Legal challenge to FCT High Court judge appointments met with CJN’s opposition

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A lawyer named Azubuike Oko filed a complaint in an Abuja Federal High Court challenging the selection of twelve justices to the FCT High Court bench; the Chief Justice of Nigeria, Justice Olukayode Ariwoola, has asked the court to reject the case.

On Thursday, when he voiced his opposition to the lawsuit, Justice Ariwoola made the plea.

As part of their procedures, the CJN’s legal team—including Akinlolu Kehinde SAN, who represented the Chief Judge of the Federal Capital Territory (FCT), Justice Hussein Baba-Yusuf, and the National Judicial Council (NJC)—told Justice Inyang Ekwo that the lawyer who had filed the lawsuit did not have the authority to do so.

The senior lawyer, Kehinde, requested that the court dismiss the case marked: FHC/ABJ/CS/205/3024 due to a lack of jurisdiction in a preliminary objection dated and submitted on March 1.

With reference to Section 6(6)(c) and Section 14(3) of the 1999 Constitution (as amended), the senior counsel who presented four grounds of argument argued that the claim does not qualify for justiciability.

He made it clear that the plaintiff, Oko, did not have the legal standing to bring the case.

Cases involving or related to the employment of judicial officers are exclusively within the purview of the National Industrial Court of Nigeria, per Section 245C(1)(a) of the 1999 Constitution (as amended).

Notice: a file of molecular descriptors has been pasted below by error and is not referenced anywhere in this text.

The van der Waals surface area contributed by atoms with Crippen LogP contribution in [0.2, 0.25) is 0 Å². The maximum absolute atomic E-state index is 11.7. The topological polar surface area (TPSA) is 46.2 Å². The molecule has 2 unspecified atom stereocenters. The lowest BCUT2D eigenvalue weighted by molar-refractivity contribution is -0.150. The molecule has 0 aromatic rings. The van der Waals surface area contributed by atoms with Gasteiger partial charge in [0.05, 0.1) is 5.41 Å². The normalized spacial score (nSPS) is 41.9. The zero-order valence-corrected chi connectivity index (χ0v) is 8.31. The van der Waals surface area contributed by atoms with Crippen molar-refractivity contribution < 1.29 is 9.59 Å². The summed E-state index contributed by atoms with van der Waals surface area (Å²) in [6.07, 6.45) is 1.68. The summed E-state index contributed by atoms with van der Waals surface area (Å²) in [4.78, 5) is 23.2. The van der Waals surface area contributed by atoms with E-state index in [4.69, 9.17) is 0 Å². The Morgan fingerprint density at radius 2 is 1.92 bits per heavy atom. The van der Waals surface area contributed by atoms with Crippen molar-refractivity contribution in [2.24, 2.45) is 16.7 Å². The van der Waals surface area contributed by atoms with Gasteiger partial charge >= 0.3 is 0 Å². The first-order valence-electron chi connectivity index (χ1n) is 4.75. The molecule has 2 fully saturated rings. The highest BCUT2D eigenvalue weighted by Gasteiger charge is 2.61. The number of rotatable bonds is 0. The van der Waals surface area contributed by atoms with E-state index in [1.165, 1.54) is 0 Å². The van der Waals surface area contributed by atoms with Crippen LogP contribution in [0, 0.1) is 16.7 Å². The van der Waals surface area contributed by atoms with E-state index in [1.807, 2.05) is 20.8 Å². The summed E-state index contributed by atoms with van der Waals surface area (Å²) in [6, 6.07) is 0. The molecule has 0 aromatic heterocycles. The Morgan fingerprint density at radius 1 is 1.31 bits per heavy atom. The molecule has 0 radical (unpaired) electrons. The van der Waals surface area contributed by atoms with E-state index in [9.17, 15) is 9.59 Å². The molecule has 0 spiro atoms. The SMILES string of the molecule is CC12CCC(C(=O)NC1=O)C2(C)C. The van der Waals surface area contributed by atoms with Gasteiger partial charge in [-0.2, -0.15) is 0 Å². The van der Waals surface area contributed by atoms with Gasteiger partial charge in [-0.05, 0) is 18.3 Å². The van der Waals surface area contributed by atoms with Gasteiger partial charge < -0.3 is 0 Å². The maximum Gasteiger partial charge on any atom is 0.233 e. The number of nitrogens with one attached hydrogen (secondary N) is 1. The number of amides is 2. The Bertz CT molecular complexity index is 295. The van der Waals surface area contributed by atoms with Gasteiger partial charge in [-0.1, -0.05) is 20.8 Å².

Kehinde contended that the National Industrial Court of Nigeria possesses exclusive authority to resolve any issue pertaining to the interpretation and application of Section 42 of the 1999 Constitution regarding the employment of judicial officers, as stated in Section 245C(1)(d) of the 1999 Constitution (as amended).

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Justice Ekwo was informed by Kemi Esene, a litigation secretary at the law practice of Kehinde and Partners, that a comparable case had been dismissed on September 30, 2020, in the document that supported the preliminary objection.

According to her, on June 10, 2020, the former president Muhammadu Buhari and twenty-four others were dismissed from the suit filed by JRP Foundation Ltd, with the case number FC/ABJCS/602/2020.

As far as Esene was concerned, the sult had contested the 21 individuals that the NJC had recommended to Buhari for the position of High Court judge for the FCT.

According to her, the plaintiff had claimed that the FCT Judicial Service Committee had submitted a list of candidates for FCT High Court judge appointments to NJC in bad faith and had abused its authority.

As the plaintiff had no standing to initiate the lawsuit due to her non-participation in the process for the nomination of the judicial officers, the attorney contended that the court’s decision upheld the defendants’ preliminary objection.

The court also ruled that the Federal High Court lacked jurisdiction over the case because it concerned the appointment of judges by the previous president based on recommendations from NJC.